Book Review: Jacques Rancière. Aisthesis: Scenes from the Aesthetic Regime of Art. New York: Verso, 2012. 304 pp.
In histories of Western art, modernism is a deceptively straightforward term: it is often used to refer to a turning point in aesthetic production, a radical shift in style that belongs to a new form of historical self-consciousness. But such accounts typically disregard the various ways in which modernism was produced and the moments of political and aesthetic possibility prior to its periodization as historical modernism proper. For decades, the French philosopher Jacques Rancière has been upending our preconceptions about the relation between art and politics. His newly translated work Aisthesis: Scenes from the Aesthetic Regime of Art presents readers with a series of interventions into the field of aesthetics, tracing its role in the emergence of artistic modernism. At stake for Rancière is our reception of modernism’s legacy and the political closure that has been entailed by it. As he writes at the end of the book’s preface, “Social revolution is the daughter of aesthetic revolution, and was only able to deny this relation by transforming a strategic will that had lost its world into a policy of exception” (xvi).
In Aisthesis, Rancière is not looking for an essence or truth inherent to art. Rather, he is concerned with the ways in which what he calls “the aesthetic regime of art” has been used to identify particular images, performances, texts, and objects. Art, for Rancière, does not enter into a domain called politics from a position of autonomy. Rather, art is always already a social practice, a distribution of bodies within a political field. In each chapter, he attempts to trace a logic of art that departs from the interpretive network that gives it meaning. Each of the scenes that Rancière explores in Aisthesis are treated as instances in which “a given artistic appearance requires changes in the paradigms of art” (xi). Each object of study, in other words, is treated as an instance of “art” but also as a singular moment (of novelty, revolution, or emotion) in which art is reconstituted. Each scene is a “fabric,” a “moving constellation,” in which these various modes of perception, affection, and thought are woven together. Each object of study is an instance in the formation of the aesthetic regime of art and “a displacement in the perception of what art signifies” (xiii). Continue reading →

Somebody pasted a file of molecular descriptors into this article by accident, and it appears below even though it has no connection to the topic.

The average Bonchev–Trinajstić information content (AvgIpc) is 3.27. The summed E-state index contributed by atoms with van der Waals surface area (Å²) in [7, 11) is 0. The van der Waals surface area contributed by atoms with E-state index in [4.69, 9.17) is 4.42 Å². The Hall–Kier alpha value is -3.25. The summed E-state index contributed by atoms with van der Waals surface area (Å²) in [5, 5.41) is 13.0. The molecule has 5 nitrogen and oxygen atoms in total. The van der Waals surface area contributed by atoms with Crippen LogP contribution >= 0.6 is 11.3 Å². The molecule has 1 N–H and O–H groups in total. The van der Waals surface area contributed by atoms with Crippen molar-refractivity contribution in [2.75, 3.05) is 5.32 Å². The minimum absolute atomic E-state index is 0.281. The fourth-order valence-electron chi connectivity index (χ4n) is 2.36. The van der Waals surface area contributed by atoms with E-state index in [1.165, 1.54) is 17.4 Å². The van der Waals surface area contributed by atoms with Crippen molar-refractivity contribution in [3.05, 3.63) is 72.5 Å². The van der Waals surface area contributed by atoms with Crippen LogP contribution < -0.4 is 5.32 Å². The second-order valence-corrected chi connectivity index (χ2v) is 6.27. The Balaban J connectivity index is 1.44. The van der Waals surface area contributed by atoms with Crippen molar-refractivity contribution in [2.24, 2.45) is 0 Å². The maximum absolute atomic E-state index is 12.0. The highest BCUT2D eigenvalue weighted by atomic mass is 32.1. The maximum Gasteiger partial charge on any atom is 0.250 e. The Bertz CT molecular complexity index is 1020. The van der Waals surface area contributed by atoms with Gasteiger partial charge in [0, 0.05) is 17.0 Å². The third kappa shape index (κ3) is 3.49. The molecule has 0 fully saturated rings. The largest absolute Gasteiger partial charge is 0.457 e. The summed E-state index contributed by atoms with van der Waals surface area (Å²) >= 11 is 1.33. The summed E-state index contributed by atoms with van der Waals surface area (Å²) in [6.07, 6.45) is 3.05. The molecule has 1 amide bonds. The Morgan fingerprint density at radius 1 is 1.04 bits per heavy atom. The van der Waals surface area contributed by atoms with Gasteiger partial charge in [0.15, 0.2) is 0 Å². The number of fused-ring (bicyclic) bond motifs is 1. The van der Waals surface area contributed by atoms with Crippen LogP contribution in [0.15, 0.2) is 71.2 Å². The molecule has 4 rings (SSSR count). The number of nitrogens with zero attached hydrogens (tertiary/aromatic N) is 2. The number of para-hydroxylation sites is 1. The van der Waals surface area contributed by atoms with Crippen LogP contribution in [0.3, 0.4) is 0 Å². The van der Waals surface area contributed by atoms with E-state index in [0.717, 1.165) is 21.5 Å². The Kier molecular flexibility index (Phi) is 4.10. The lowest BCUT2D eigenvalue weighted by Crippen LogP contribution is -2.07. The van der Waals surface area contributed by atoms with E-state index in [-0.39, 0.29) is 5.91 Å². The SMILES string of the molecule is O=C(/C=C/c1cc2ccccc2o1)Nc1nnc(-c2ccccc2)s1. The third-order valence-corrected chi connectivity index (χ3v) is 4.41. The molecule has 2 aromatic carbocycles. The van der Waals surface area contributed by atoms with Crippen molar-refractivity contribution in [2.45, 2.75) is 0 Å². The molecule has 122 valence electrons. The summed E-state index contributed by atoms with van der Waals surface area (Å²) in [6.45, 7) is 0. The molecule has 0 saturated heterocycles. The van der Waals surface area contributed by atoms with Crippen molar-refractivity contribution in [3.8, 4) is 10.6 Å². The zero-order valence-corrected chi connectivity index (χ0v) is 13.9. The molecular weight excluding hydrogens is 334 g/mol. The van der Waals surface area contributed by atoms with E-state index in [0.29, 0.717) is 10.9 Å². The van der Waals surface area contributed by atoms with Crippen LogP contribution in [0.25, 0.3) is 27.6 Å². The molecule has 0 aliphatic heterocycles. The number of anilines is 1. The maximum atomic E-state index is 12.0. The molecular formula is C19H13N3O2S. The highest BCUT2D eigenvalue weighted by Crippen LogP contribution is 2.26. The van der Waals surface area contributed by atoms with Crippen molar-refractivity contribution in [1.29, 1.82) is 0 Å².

There is no archive without a place of consignation, without a technique of repetition, and without a certain exteriority. No archive without outside. (Derrida, Archive Fever, 11)
For most of us, the archive represents a practical space of investigation, with its contents sitting in darkness, waiting to be reassessed and rediscovered. What’s perhaps less obvious about the archive is its construction, an analogue to the scholar’s privileged cultural position and, along with it, the hermeneutical agenda she brings to her research. Since Derrida’s Archive Fever, the archive has become a important concept for cultural theory and historical methodology. Of course, Derrida wasn’t the first to question the archive’s authority or the ways that history is produced by it. Not simply a site for the preservation of cultural artifacts or a repository of a past authenticity, the archive also names a basic procedure of inclusion and exclusion, a simultaneous remembering and forgetting that proceeds from any attempt to archive. Derrida’s work invites us to consider several crucial outcomes of this process: first and foremost, that a dialectic exists between what gains historical legitimacy through its preservation, and what is condemned to oblivion by being ignored or repressed. The archive always entails some kind of exteriority and for this reason opens up the discussion to theology (the messianic) and psychoanalysis (repression). Secondly, while discussions of the archive have traditionally been driven by questions surrounding the organization of the past, Derrida’s work considers how these ongoing modes of organization orient us toward the future. Continue reading →
I regard these writings as histories consisting of mingled truth and fiction, and while I admire and cherish much of what I believe to have been the moral teaching of Jesus himself, I consider the system of doctrines built upon the facts of his life . . . to be most dishonorable to God and most pernicious in its influence on individual and social happiness.
–Mary Anne Evans (aka George Eliot) on the Bible, 1842